Sunday, February 28, 2010

Communicating with your Muse

My muse isn't always what I'd call a good communicator.

She sits me down in front of the computer and speaks in whispers, often talking too fast for me to keep up as I furiously type the story she's weaving. Or she waits until I'm in the shower to throw an idea at me, when I've got shampoo in my eyes and am completely unable to write down her insights. Sometimes, as I sit there staring blankly at the page, asking "Okay, you lead me down this bizarre what?" I can feel her simply staring back at my placidly for a moment before she tells me just to keep at it and that she'll meet me around the next corner.

Sometimes, she takes me in a direction I don't want to go. "What are we doing here? This doesn't make sense! My characters wouldn't do that. Would they?" In those moments, one of two things happens:

  • I toss out what I wrote, and I realize that I just needed to get that scene out of my brain and onto the page to clear space for a better path, OR

  • She's taken me down an unexpected path that bears wonderful fruit once I make my way around that corner.

In both cases, I can see her standing there, smiling calmly at me, reassuring me that nothing is wasted and the whole process is perfect. Somehow, she's never impatient with my distrust of her seemingly wild schemes, nor my fear that she's leading me to a void from which I'll never find my way back.

Because let's face it: one of our greatest fears as writers is that we've written our last word, that we have nothing left to say, and that we'll be staring at the blank page for the rest of our lives. That we've spent all our creative capital, and our muse has abandoned us for a more worthy channel.

But while she might get very quiet sometimes, I know my muse is always there, because she's me. The part of me that's curious about life, about people, about the world around me--that part is taking in information, processing it, and turning it into interesting and creative ideas. There truly is nothing new under the sun, just new twists on the same themes. But you have to get out there and experience life if you expect to come up with those twists.

So if you're finding yourself at odds with your muse, don't blame him or her for being a poor communicator. Set your expectations more realistically, learn to listen to the way she likes to talk, get out there and be a student of life, and most importantly, try to embrace the uncertainty and fear that comes up around those times when you can't see where she's taking you or hear her voice at all. We put our protagonists in hopeless predicaments all the time, so if nothing else, you can use it as an opportunity to walk in your character's shoes for a little while. Or at the very least, we can use it as an opportunity to get away from the computer and interact with the people outside of our heads for a change.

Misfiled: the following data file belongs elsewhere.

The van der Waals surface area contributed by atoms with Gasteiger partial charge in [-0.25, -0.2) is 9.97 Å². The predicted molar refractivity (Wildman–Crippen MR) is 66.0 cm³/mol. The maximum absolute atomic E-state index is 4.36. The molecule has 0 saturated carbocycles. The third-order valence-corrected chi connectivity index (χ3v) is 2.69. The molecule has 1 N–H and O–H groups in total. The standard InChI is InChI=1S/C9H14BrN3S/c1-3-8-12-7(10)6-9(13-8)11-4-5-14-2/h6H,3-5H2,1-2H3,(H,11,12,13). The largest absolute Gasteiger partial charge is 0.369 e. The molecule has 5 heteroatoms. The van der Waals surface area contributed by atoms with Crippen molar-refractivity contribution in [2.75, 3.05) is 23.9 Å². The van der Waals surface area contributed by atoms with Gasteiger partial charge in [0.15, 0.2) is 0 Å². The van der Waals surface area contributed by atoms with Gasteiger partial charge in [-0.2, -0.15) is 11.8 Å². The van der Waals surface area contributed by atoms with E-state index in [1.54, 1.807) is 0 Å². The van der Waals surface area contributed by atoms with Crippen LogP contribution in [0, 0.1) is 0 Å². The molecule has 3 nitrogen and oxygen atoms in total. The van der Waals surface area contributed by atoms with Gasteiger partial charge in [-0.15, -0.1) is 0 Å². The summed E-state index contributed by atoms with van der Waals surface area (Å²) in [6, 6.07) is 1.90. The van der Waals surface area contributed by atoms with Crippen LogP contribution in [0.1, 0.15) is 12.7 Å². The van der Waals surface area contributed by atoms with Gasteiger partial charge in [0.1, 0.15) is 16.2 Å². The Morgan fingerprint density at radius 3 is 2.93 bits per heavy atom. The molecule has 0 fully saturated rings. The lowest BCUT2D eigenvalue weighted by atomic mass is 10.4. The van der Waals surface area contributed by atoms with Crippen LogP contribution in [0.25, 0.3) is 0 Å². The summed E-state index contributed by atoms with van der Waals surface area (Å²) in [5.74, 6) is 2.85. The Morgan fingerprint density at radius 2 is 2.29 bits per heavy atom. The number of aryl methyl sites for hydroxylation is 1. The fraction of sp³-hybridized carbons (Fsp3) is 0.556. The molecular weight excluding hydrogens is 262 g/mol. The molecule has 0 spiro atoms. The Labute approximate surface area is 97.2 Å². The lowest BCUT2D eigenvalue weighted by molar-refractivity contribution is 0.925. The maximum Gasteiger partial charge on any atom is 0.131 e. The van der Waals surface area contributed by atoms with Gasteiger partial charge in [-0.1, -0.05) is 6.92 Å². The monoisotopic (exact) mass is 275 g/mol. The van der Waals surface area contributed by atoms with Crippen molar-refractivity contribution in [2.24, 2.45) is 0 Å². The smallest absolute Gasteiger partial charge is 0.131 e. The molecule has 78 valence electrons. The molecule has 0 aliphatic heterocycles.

Oh, and one more thing: when you hear her laughing, she's laughing with you, not at you. Really.

Monday, February 1, 2010

Judging a Book by its Cover

When I was writing Rising Shadow, I had a pretty good idea of what I wanted on the cover. A horizontal slice of a black & white face. A black background. Green text for the title, and the eye colored in with the same green. I had a vision, and I created my cover and my web site to match. I was pretty proud of what I achieved.

Trouble is, I'm one of the few people who likes it.

I worked with my good friend Marianne, who is an artist and does some incredibly cool graphic design work, to come up with a logo and a cool design for the back of the book. She created exactly what I was looking for on the logo, and she made this torn paper effect on the back of the book so I could add an excerpt from my protagonist's journal. Then, she gently suggested that my cover might need some work and tried to help me polish it up, but I wouldn't have it. I liked it the way it was, damn it.